What is it about?

China features significantly in the Covid-19 narrative for good and bad reasons. The purpose of this paper is to test, empirically, the assumption that Covid-19 would negatively influence perceptions of China in Ghana, due to its perceived relationship with the pandemic. We characterise Chinese manufactured products as soft power resources and analyse the role they play in addressing the personal needs and interests of Ghanaians and how they affect positive and negative perceptions of China amid the Covid-19 pandemic. We used a mixed research method and collected data from a sample size of 1,020 for analysis. We found that Ghanaians are rational actors who maximise the perceived gains of their actions in pursuit of their objectives. Thus, the self-interest and personal satisfaction Ghanaians gain through China’s manufactured products outweigh the negative representation of China in the Covid-19 narrative, shaping a positive attitude in Ghana towards China. We situate the argument within rational choice theory.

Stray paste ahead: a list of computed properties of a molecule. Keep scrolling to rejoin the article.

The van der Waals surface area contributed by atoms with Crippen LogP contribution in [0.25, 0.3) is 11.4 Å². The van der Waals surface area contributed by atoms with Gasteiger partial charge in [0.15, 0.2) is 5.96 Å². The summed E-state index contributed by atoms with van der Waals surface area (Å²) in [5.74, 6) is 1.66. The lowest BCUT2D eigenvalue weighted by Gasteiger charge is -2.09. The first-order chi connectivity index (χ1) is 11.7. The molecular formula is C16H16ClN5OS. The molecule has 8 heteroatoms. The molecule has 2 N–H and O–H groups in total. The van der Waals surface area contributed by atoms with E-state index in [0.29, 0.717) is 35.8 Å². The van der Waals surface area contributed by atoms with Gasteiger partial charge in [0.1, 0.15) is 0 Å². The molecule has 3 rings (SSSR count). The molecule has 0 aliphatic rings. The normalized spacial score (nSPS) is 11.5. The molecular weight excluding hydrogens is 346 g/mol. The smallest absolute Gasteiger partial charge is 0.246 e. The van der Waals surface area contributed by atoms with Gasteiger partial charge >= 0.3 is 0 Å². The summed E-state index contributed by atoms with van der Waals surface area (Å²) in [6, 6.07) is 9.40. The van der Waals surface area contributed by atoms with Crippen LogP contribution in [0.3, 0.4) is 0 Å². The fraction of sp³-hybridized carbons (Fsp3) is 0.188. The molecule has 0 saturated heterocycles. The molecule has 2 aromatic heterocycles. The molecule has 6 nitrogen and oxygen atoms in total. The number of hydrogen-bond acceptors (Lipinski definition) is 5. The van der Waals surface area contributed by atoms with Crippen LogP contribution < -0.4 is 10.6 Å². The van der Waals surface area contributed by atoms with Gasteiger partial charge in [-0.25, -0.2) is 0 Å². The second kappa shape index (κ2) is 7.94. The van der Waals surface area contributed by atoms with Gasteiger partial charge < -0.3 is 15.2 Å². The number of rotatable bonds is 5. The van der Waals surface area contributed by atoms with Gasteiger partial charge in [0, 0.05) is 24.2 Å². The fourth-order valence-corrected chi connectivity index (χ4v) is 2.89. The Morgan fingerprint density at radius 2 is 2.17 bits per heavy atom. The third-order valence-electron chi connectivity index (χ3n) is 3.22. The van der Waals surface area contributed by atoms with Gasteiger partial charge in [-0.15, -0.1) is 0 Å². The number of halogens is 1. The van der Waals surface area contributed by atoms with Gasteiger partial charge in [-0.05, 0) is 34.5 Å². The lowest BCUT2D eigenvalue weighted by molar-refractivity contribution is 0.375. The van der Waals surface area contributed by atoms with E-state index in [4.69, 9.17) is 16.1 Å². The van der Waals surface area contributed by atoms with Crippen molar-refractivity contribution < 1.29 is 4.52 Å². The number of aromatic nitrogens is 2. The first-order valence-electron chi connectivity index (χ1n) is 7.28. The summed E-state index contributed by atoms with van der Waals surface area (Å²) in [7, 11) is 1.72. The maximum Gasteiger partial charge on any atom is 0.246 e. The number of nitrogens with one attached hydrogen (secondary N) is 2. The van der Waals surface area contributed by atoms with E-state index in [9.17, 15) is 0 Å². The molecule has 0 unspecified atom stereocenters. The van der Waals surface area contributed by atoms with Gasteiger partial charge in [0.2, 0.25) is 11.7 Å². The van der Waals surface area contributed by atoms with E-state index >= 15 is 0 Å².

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Why is it important?

It provides a major contribution to China's image building in Africa


A good addition to the soft power literature. It's combination with rationality adds a new dimension to the discussion

Thomas Ameyaw-Brobbey

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This page is a summary of: A Soft Power Resource, Rationality and the Impact of Covid-19 on China’s Influence on Africa, Africa Review, September 2022, Brill, DOI: 10.1163/09744061-tat00003.
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